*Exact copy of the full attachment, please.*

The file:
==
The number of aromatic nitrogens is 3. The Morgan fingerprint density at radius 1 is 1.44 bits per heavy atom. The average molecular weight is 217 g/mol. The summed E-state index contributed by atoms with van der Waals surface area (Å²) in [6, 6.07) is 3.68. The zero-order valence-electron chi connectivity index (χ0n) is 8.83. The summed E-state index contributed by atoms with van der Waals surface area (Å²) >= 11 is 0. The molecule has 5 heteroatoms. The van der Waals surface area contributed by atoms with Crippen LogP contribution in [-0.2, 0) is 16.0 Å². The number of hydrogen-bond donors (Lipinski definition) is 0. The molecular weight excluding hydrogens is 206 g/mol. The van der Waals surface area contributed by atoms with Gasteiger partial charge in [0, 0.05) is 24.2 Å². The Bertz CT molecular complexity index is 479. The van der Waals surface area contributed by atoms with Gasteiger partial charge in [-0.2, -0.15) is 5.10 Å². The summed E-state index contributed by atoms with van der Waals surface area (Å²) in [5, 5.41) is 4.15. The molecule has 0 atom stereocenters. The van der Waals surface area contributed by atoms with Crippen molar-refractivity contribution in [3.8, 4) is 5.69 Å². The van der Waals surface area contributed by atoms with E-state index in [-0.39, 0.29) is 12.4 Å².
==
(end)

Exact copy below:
The number of aromatic nitrogens is 3. The Morgan fingerprint density at radius 1 is 1.44 bits per heavy atom. The average molecular weight is 217 g/mol. The summed E-state index contributed by atoms with van der Waals surface area (Å²) in [6, 6.07) is 3.68. The zero-order valence-electron chi connectivity index (χ0n) is 8.83. The summed E-state index contributed by atoms with van der Waals surface area (Å²) >= 11 is 0. The molecule has 5 heteroatoms. The van der Waals surface area contributed by atoms with Crippen LogP contribution in [-0.2, 0) is 16.0 Å². The number of hydrogen-bond donors (Lipinski definition) is 0. The molecular weight excluding hydrogens is 206 g/mol. The van der Waals surface area contributed by atoms with Gasteiger partial charge in [0, 0.05) is 24.2 Å². The Bertz CT molecular complexity index is 479. The van der Waals surface area contributed by atoms with Gasteiger partial charge in [-0.2, -0.15) is 5.10 Å². The summed E-state index contributed by atoms with van der Waals surface area (Å²) in [5, 5.41) is 4.15. The molecule has 0 atom stereocenters. The van der Waals surface area contributed by atoms with Crippen molar-refractivity contribution in [3.8, 4) is 5.69 Å². The van der Waals surface area contributed by atoms with E-state index in [-0.39, 0.29) is 12.4 Å².